Ideas to Action:

Independent research for global prosperity

Publications

 

December 22, 2015

The Role of Industrial Policy as a Development Tool: New Evidence from the Globalization of Trade-and-Investment

Emerging market countries that manage to diversify and upgrade their production and export base grow more rapidly and enjoy greater welfare gains than those that do not.  Foreign direct investment in manufacturing is concentrated in middle- and upper-skilled activities -- not lowest-skilled operations -- and thus offers many opportunities for structural transformation of the host economy.  But the challenge of using FDI to diversify and upgrade the local production and export base is fraught with market failures and tricky obstacles.  Contemporary debates about industrial policy as a development tool focus on how best to overcome these market failures and other difficulties.

December 15, 2015

Aligning Incentives, Accelerating Impact: Next Generation Financing Models for Global Health

Founded in 2002, the Global Fund to Fight AIDS, Tuberculosis and Malaria (the Global Fund) is one of the world’s largest multilateral health funders, disbursing $3–$4 billion a year across 100-plus countries. Many of these countries rely on Global Fund monies to finance their respective disease responses—and for their citizens, the efficient and effective use of Global Fund monies can be the difference between life and death.

December 8, 2015

Doing Business Differently with Subnationals: Recommendations for Global Health Donors in Highly Decentralized Countries

In the big decentralized countries where global disease burden is concentrated, such as India and Indonesia, most public money for health isn’t spent by the national ministry of health, the traditional counterpart for global health funders and technical agencies. Instead, most money is programmed and spent subnationally.

Greater subnational public spending reflects growing democratization, power-sharing, and local self-determination. It also responds to the conviction that local decision-makers understand local realities better than a bureaucrat sitting in the capital city. Yet evidence on the effectiveness of subnational spending on health care and outcomes is mixed at best, and incentives for greater spending and better performance can be weak.

December 8, 2015

Focus on FY2016: Which Countries Will MCC Select This Year?

The Millennium Challenge Corporation’s (MCC’s) board of directors is scheduled to meet on December 16. When it does, the members will vote on which countries will be eligible for MCC assistance for fiscal year (FY) 2016. As always, the board is faced with some hard decisions.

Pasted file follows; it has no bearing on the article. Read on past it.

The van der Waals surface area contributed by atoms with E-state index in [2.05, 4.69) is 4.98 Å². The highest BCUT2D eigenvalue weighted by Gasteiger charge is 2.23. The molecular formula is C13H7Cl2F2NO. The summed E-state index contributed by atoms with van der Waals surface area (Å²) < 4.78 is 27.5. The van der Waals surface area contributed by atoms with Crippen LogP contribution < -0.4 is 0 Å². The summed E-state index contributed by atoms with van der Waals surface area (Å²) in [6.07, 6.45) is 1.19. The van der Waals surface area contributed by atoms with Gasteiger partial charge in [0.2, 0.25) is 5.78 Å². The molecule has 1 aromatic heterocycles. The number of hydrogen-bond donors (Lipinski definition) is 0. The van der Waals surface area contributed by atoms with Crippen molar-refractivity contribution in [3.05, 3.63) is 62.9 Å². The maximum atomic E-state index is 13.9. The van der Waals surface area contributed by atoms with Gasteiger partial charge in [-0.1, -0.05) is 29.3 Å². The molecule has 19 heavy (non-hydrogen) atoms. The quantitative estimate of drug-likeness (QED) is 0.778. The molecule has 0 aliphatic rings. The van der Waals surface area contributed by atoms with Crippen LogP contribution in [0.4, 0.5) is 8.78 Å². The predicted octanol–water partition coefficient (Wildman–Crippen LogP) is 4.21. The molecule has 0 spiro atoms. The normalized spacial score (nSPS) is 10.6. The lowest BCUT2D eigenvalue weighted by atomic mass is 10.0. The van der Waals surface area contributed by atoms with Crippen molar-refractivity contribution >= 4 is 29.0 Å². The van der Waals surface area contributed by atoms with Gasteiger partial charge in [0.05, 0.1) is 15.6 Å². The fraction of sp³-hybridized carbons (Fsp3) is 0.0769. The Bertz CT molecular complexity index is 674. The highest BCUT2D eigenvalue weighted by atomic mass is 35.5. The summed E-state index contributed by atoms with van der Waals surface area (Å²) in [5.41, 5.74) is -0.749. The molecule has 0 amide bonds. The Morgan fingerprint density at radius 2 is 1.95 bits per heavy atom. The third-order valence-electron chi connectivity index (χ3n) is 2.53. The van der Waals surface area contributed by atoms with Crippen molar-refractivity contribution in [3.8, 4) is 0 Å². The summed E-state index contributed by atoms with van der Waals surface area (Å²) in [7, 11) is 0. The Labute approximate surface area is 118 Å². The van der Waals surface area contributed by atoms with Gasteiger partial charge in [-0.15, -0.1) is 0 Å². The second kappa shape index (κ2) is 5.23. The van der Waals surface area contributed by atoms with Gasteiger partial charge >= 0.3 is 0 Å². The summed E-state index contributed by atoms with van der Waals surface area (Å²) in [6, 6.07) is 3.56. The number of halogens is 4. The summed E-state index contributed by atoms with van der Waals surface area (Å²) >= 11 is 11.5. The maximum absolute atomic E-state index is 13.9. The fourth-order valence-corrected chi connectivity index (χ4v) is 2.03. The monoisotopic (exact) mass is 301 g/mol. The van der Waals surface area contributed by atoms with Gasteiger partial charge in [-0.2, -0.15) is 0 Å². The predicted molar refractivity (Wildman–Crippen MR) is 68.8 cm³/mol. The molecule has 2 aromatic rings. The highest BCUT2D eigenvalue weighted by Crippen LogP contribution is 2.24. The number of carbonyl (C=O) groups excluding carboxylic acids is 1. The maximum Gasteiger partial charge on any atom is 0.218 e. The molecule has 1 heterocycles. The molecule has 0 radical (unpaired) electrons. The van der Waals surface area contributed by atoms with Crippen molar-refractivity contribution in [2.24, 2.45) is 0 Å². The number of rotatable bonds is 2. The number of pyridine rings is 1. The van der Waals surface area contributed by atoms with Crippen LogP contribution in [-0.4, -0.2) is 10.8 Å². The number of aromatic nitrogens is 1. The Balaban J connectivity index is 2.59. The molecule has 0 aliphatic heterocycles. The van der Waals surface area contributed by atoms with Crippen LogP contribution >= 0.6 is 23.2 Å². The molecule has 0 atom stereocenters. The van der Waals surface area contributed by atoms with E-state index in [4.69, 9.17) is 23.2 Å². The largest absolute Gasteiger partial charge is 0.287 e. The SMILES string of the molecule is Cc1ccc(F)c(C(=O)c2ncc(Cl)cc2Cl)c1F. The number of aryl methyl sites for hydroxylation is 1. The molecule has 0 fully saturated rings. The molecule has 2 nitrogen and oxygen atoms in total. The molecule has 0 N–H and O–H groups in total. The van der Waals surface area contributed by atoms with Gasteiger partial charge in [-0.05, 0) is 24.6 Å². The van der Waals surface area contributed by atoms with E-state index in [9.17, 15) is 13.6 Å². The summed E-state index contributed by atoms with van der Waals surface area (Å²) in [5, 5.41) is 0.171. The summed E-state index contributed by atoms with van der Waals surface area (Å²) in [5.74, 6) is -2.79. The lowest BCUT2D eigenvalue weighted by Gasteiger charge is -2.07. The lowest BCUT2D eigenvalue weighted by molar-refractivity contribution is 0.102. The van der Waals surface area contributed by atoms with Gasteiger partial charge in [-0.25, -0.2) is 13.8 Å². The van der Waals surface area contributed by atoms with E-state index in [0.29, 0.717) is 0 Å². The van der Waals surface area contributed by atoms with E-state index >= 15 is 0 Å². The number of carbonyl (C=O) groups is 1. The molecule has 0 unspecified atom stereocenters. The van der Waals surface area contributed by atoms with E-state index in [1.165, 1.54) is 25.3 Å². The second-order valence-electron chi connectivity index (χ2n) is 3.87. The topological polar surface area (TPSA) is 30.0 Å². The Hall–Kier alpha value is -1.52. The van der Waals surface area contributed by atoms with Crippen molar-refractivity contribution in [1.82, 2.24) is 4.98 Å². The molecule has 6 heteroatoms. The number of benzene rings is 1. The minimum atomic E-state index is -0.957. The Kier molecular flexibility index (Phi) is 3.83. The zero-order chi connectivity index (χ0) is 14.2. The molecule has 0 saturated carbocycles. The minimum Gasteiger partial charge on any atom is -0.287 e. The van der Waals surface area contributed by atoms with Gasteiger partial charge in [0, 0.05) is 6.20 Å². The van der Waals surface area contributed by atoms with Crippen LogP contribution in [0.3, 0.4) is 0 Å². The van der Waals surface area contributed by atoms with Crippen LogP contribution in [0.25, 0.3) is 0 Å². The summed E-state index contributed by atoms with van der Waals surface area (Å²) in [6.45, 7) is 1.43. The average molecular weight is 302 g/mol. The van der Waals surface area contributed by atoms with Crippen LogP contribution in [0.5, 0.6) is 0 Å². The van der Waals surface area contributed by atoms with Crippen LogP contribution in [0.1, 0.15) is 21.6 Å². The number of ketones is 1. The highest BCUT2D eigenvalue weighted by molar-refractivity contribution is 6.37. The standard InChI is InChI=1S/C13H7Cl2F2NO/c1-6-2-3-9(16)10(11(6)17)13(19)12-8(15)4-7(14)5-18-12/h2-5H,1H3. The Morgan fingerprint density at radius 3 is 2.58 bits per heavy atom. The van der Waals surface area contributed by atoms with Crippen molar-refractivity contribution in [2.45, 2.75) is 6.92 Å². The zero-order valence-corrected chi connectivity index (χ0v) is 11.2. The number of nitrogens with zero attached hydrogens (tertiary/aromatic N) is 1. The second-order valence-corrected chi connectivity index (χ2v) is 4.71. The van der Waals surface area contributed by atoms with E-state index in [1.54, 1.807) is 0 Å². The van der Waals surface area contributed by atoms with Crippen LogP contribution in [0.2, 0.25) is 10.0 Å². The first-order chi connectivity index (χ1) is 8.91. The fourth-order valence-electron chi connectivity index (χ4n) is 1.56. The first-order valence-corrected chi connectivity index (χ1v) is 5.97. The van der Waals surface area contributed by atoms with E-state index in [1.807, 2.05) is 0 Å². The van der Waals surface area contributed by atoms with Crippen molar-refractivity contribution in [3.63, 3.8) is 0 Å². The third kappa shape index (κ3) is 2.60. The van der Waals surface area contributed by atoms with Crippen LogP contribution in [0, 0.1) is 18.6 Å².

December 7, 2015

Modernizing US Security and Development Assistance in the Middle East

US strategy in the Middle East and North Africa has not changed in the past 40 years, favoring security approaches over political and economic development, narrow partnerships with select regime elements over broader engagement with governments and people, and short-term responses and interventions over long-term vision. Symptomatic of this strategy is the fact that US security assistance vastly outstrips economic assistance.

December 7, 2015

Power to the States: Making Fiscal Transfers Work for Better Health

Most money and responsibility for health in large federal countries like India rests with subnational governments — states, provinces, districts, and municipalities. The policies and spending at the subnational level affect the pace, scale, and equity of health improvements in countries that account for much of the world’s disease burden: India, Indonesia, Nigeria, and Pakistan.

December 6, 2015

Global Public Goods That Matter for Development: A Path for US Leadership

The United States has been at the forefront of providing several development-related global public goods, including peace and security via its contributions to international peacekeeping, the monitoring of international sea trade routes, its engagement in forums such as the Financial Action Task Force to stem flows of funding to terrorist organizations, and more. Yet it has not fully capitalized on its comparative advantage in research and development at home that matters especially for the world’s poor, or on its opportunities for globally transformative investments abroad in such areas as clean power and disease surveillance. We propose two areas where the United States should lead on providing even more transformative global public goods.

December 4, 2015

Commitment to Development Index 2015

The Commitment to Development Index ranks 27 of the richest countries on their dedication to policies that benefit poorer nations. Denmark takes first in 2015. The UK is tied for sixth while the United States is 21st. Japan takes last of 27.